“Government Insurers Study Note,” CAS Study Note, May 2006 – W
Florida Hurricane Catastrophe Fund – started in 1993 after Hurricane Andrew.
All private insurers that insure residential property in the state are required to participate (except for reinsurance and E&S).
Covered: Contents, additional living expense.
Not covered: fair rental value, loss of use, business interruption.
Insurer retention = company “multiple” (determined by FHCF) * reimbursement premium (amt company contributes to the fund). The “multiple” = projected max claim paying capacity of FHCF (currently $15B) divided by estimated FHCH premium (currently $708M). Reimbursement premiums based on actuarial indications by zip code, deductible, construction, type of cvg, etc.
FHCF pays claims from the fund balance, reinsurance purchased by the fund, and from revenue bonds secured by insurer premiums. They also pay costs of getting reinsurance, debt service on revenue bonds, admin costs, and mitigation program costs. About $10M a year goes to improve hurricane preparedness, wind resistance of buildings, and education.
The FHCF served to stabilize the FL property insurance market until 2004 & 2005 when they got hit by lots of hurricanes, and the fund dropped to $6.1B in 2004 and $3.1B in 2005. Previously, the fund increased about $600M a year. If FHCF can’t meet this need, private reinsurance would probably not assume the exposure w/o a significant increase in price.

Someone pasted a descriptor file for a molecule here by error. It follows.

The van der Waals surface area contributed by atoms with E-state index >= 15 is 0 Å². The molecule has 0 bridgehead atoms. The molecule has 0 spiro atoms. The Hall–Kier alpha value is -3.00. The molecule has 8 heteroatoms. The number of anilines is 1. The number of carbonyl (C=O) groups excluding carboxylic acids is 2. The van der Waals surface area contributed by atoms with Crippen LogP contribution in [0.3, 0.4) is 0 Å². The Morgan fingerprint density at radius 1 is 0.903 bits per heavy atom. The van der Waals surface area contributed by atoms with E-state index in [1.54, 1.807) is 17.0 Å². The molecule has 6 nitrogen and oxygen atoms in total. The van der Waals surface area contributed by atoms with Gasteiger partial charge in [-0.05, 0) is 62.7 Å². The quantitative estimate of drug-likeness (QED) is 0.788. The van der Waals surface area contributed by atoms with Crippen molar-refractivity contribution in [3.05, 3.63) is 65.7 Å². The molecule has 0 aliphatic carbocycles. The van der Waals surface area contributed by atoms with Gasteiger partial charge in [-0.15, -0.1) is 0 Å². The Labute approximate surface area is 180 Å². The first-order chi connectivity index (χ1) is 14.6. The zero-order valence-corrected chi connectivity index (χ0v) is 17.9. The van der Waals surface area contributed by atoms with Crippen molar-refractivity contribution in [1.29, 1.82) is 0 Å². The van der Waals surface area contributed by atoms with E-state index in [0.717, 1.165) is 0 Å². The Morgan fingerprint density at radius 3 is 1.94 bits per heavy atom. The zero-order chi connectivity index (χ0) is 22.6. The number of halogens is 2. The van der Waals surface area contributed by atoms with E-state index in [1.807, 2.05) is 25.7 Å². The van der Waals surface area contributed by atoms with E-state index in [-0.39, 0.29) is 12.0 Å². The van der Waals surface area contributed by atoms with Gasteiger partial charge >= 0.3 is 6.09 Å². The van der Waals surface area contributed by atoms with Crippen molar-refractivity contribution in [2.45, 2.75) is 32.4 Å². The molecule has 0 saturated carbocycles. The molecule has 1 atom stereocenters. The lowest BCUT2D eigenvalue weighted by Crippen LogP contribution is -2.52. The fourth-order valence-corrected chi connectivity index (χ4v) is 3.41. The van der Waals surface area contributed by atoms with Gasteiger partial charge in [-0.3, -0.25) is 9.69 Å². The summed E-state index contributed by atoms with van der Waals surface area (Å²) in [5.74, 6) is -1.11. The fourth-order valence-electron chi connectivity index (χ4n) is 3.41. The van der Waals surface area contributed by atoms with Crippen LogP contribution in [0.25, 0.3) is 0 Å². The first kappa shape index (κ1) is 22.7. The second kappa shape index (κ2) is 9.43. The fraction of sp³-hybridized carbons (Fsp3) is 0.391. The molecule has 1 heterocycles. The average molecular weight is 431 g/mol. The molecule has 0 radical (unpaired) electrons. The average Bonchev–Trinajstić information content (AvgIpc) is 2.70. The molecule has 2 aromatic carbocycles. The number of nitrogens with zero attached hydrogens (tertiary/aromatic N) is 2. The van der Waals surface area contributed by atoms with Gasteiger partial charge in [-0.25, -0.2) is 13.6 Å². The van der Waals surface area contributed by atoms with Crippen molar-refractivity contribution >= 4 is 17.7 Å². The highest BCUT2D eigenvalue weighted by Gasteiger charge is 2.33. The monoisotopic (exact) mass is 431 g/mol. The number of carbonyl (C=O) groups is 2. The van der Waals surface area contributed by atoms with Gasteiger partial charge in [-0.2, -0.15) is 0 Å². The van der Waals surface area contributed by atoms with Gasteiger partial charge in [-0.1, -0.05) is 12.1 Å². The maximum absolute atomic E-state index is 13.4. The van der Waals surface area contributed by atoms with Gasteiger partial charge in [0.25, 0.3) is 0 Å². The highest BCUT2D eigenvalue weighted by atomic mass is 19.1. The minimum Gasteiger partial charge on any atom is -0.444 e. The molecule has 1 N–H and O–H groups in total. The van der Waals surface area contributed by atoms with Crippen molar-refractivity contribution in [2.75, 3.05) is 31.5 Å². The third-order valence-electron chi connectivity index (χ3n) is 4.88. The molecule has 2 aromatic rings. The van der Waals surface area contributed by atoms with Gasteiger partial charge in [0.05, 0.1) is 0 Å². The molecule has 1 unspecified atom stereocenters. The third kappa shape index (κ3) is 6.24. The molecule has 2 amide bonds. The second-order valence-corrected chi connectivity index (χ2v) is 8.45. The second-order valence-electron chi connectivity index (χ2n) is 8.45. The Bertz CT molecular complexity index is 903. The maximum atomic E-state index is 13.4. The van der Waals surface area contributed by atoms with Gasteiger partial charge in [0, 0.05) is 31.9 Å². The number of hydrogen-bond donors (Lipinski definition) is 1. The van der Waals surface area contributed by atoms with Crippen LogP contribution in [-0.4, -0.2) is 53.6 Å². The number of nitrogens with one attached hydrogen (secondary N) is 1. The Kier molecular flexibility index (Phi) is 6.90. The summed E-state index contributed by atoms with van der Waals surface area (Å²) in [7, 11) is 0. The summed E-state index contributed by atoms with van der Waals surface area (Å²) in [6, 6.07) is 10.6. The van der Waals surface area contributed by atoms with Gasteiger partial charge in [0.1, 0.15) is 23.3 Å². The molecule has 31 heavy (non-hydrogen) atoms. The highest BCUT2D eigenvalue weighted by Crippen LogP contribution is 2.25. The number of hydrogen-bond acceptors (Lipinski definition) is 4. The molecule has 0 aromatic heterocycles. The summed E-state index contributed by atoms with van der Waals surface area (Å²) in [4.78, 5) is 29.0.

It appears that this program is a successful cooperation between govt and private insurers.
California Earthquake Authority – started in 1996 after Northridge EQ.
CA requires all insurers to offer EQ cvg, but after Northridge in 1994, they started non-renewing and not writing new policies.
CEA established in 1996. It doesn’t receive funds from or contributes premium into the state general fund. They also aren’t protected by CA Ins Guaranty Assoc. CA can’t help to pay claims if CEA goes insolvent, but the State Treasurer may sell bonds to fund the CEA.
An insurer can choose to participate in the program. (Currently there are 18 participants that provide initial capital.)
CEA can buy reinsurance, enter into capital market contracts, and issue bonds.
CEA is required to hold $350M capital. They can assess the insurers if there’s a shortfall.
The CEA can set aside funds to establish an EQ Loss Mitigation Fund.
CEA “issues” about 2/3 of CA EQ policies.
Rates consider: location, soil, construction, age, presence of EQ hazard reduction factors, etc.
The CEA has successfully provided protection by allowing private insurers to provide coverage.